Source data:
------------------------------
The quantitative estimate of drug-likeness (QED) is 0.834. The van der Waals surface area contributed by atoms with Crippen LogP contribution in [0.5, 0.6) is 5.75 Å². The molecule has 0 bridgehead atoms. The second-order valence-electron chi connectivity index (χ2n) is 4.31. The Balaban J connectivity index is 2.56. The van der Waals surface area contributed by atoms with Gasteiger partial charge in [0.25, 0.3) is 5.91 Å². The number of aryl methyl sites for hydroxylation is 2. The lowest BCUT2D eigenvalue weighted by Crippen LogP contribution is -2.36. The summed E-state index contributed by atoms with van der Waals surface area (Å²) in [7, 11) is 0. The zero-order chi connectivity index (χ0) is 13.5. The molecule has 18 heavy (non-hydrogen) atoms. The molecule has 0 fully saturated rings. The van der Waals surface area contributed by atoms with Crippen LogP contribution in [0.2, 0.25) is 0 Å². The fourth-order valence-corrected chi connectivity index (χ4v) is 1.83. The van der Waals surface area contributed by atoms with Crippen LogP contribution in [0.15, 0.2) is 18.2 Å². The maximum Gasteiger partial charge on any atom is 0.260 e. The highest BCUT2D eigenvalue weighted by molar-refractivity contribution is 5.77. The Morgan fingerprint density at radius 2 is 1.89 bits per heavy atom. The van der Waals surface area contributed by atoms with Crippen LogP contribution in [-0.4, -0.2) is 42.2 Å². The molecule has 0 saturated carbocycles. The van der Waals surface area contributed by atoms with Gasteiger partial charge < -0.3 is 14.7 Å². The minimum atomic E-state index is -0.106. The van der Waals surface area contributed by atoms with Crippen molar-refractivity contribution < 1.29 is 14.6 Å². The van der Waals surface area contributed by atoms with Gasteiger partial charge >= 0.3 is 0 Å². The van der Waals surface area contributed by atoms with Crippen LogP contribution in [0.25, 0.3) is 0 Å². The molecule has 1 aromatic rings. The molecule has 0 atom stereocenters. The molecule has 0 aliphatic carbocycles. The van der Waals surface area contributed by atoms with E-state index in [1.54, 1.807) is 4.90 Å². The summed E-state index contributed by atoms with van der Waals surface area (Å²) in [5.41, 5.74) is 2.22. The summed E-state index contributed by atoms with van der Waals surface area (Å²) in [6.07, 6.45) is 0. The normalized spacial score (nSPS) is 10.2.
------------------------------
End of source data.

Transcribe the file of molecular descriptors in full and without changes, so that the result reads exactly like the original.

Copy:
The quantitative estimate of drug-likeness (QED) is 0.834. The van der Waals surface area contributed by atoms with Crippen LogP contribution in [0.5, 0.6) is 5.75 Å². The molecule has 0 bridgehead atoms. The second-order valence-electron chi connectivity index (χ2n) is 4.31. The Balaban J connectivity index is 2.56. The van der Waals surface area contributed by atoms with Gasteiger partial charge in [0.25, 0.3) is 5.91 Å². The number of aryl methyl sites for hydroxylation is 2. The lowest BCUT2D eigenvalue weighted by Crippen LogP contribution is -2.36. The summed E-state index contributed by atoms with van der Waals surface area (Å²) in [7, 11) is 0. The zero-order chi connectivity index (χ0) is 13.5. The molecule has 18 heavy (non-hydrogen) atoms. The molecule has 0 fully saturated rings. The van der Waals surface area contributed by atoms with Crippen LogP contribution in [0.2, 0.25) is 0 Å². The fourth-order valence-corrected chi connectivity index (χ4v) is 1.83. The van der Waals surface area contributed by atoms with Crippen LogP contribution in [0.15, 0.2) is 18.2 Å². The maximum Gasteiger partial charge on any atom is 0.260 e. The highest BCUT2D eigenvalue weighted by molar-refractivity contribution is 5.77. The Morgan fingerprint density at radius 2 is 1.89 bits per heavy atom. The van der Waals surface area contributed by atoms with Crippen LogP contribution in [-0.4, -0.2) is 42.2 Å². The molecule has 0 saturated carbocycles. The van der Waals surface area contributed by atoms with Gasteiger partial charge < -0.3 is 14.7 Å². The minimum atomic E-state index is -0.106. The van der Waals surface area contributed by atoms with Crippen molar-refractivity contribution < 1.29 is 14.6 Å². The van der Waals surface area contributed by atoms with Gasteiger partial charge >= 0.3 is 0 Å². The van der Waals surface area contributed by atoms with Crippen LogP contribution in [0.25, 0.3) is 0 Å². The molecule has 1 aromatic rings. The molecule has 0 atom stereocenters. The molecule has 0 aliphatic carbocycles. The van der Waals surface area contributed by atoms with E-state index in [1.54, 1.807) is 4.90 Å². The summed E-state index contributed by atoms with van der Waals surface area (Å²) in [5.41, 5.74) is 2.22. The summed E-state index contributed by atoms with van der Waals surface area (Å²) in [6.07, 6.45) is 0. The normalized spacial score (nSPS) is 10.2.